But last Wednesday, Lavrov made a different and counterbalancing visit when he met with Sudan’s military leadership to reach an agreement for a new Russian naval base on Sudan’s Red Sea coast.  In a press conference, Lavrov said he and Sudan’s military leadership had agreed that their two countries would work together to”reform the UN security council” and to achieve a “multipolar world” in which the power of the U.S. and the west would presumably be diluted. In truth, Moscow has cultivated a closer relationship with Sudan in recent years as a way to help escape international sanctions and isolation, the pressure of which has greatly deepened since Russia’s February 2022 invasion of Ukraine. Moscow needs all the friends it can get, and Vladimir Putin and his regime appear to view Khartoum’s ruling junta as a prime target for gaining new leverage at the same time that Israel, the U.S., and the European powers are aiming to upgrade their Sudanese relations.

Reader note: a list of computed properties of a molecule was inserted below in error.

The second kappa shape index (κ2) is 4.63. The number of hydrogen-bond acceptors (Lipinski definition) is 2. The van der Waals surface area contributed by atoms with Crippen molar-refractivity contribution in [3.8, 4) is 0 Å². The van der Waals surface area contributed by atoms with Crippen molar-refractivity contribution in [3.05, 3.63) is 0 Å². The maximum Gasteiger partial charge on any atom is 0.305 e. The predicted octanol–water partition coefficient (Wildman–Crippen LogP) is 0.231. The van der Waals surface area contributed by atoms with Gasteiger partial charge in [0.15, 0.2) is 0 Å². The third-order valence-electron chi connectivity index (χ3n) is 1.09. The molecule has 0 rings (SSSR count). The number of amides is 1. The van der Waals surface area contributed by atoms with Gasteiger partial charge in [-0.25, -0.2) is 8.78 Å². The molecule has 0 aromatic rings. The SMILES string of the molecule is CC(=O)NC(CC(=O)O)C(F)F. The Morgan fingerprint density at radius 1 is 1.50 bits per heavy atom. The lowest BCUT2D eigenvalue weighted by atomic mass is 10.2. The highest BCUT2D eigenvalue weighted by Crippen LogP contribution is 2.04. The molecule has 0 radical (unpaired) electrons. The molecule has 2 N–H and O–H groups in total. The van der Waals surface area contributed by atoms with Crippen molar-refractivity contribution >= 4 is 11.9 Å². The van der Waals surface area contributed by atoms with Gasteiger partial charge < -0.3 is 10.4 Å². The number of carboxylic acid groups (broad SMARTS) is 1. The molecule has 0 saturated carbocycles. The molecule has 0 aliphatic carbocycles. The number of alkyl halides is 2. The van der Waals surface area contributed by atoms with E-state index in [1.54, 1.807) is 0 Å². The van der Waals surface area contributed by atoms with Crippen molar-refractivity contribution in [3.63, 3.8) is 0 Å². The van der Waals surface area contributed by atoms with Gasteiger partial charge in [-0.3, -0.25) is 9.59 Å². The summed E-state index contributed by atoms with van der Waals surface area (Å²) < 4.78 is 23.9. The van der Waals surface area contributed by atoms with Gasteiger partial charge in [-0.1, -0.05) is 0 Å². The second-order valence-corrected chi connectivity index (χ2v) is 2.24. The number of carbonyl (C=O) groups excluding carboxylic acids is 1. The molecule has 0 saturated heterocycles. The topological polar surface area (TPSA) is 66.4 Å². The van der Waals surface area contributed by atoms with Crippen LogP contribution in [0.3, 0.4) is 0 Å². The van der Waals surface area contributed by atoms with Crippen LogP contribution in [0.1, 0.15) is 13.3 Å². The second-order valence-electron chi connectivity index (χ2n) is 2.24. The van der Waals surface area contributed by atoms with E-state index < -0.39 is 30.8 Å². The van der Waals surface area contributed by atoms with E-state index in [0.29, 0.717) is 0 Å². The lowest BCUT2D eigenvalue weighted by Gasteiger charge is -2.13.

15 February 2023


  1. Price of the Dollar Breaches New Levels Against the Pound at Egyptian Central Bank (Al Hadath). The exchange rate of the dollar breached new levels against the Egyptian pound in the official market, at the end of Tuesday’s trading. Since the largest and last reduction announced by the Central Bank of Egypt in the price of the pound against the dollar in early January, the US green note has witnessed slight but continuous increases. On the other hand, the black market is suffering from a suffocating crisis, with a large number of speculators stopping and importers heading to banks to obtain dollars.

21 February 2023

 Tunisia’s Leader Carries Out an Authoritarian Crackdown, Threatening Democratic Rule Where the Arab Spring Began 

Security agencies loyal to Tunisian leader Qais Said have carried out a growing number of arrests of opposition politicians, activists, and journalists over the past month, raising longstanding fears that Said is intent on reestablishing authoritarian rule in the country.  The month of arrests is the latest in a string of red flags concerning Said’s plans. The story began in July of 2021 when Said staged a coup against the government institutions and began to rule unopposed. He dismissed the elected parliament, sacked the government, and ruled the country by decree after appointing a new cabinet of his own choice. He then brushed aside the 2014 constitution and authored his own, changing the country’s parliamentary system to a presidential one granting himself more power than any Tunisian president in history since its independence from France. See Video: (Tunisia’s slide to the one-man rule: Who is Kais Saied?)